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Study: IT spending to improve in 2004

After meager spending in 2003, businesses are likely to shell out more than their planned IT budgets for this year, according to market researcher Gartner.

    After low year-end spending in 2003, businesses are likely to spend more on information technology than what they have budgeted for 2004, according to market research firm Gartner.

    Gartner's weekly survey of decision makers in small, midsize and large companies revealed that businesses continued to spend lower than their budgets in 2003.

    "Organizations were increasingly reluctant to part with unspent IT budget dollars throughout the last quarter of 2003," David Hankin, senior vice president at Gartner, said in a statement. "There was no 'flush' of budget spending at the end of 2003. Low year-end spending was the rule across all technology sectors, organization sizes and vertical markets."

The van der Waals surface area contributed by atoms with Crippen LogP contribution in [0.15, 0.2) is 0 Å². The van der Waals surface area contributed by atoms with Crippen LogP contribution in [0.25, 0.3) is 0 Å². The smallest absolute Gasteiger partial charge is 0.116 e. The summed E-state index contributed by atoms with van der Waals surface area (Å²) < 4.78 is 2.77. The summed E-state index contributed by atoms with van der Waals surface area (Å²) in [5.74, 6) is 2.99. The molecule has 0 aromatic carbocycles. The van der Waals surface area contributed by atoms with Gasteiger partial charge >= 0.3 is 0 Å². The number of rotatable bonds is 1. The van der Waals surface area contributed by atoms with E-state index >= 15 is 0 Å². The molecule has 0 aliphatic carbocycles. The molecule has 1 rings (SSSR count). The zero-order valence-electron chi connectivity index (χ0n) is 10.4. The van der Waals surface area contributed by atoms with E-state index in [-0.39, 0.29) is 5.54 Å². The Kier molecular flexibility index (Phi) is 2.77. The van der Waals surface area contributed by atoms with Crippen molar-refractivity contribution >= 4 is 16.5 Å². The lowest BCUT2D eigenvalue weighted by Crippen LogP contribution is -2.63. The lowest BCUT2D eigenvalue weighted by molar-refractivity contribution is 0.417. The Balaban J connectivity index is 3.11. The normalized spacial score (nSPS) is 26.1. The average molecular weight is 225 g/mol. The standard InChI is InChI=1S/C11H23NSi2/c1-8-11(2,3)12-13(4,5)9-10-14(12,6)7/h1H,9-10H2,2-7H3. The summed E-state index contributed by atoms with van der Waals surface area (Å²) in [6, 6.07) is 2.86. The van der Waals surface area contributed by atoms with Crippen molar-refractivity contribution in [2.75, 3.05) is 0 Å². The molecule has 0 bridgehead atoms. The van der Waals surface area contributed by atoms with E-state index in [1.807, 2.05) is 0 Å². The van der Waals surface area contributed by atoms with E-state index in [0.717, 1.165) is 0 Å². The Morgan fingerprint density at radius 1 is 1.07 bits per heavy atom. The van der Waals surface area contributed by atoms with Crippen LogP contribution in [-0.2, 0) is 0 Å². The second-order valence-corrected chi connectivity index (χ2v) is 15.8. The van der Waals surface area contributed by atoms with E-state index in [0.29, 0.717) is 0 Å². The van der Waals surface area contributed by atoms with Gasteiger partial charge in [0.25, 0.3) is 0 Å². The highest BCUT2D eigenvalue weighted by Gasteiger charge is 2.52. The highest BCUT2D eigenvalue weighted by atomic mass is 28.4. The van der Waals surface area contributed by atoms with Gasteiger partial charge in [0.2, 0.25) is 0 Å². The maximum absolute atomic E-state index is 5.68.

But Gartner analysts feel this trend could mean good tidings for the IT industry in 2004. They expect growth to be strongest in the public sector and the manufacturing, communications and health industries.

    The survey showed that companies expect to increase their spending on software used for maintenance, productivity and information management.

    However, businesses may be forced to shell out more as enterprise software makers raise maintenance fees and push customers to move to new versions of applications. For instance, Gartner said, more than half of SAP's nearly 20,000 customers, faced with the end of standard application support at the end of last year, had to consider paying 2 percent more to extend support through 2004.

    Growth in hardware spending is expected to be more modest. Although there may be more units sold, falling prices of hardware means that companies won't have to greatly increase their spending, Gartner said. IT managers in businesses are planning to spend more on mobile devices such as handhelds and notebooks, while spending on desktops and storage devices may go down.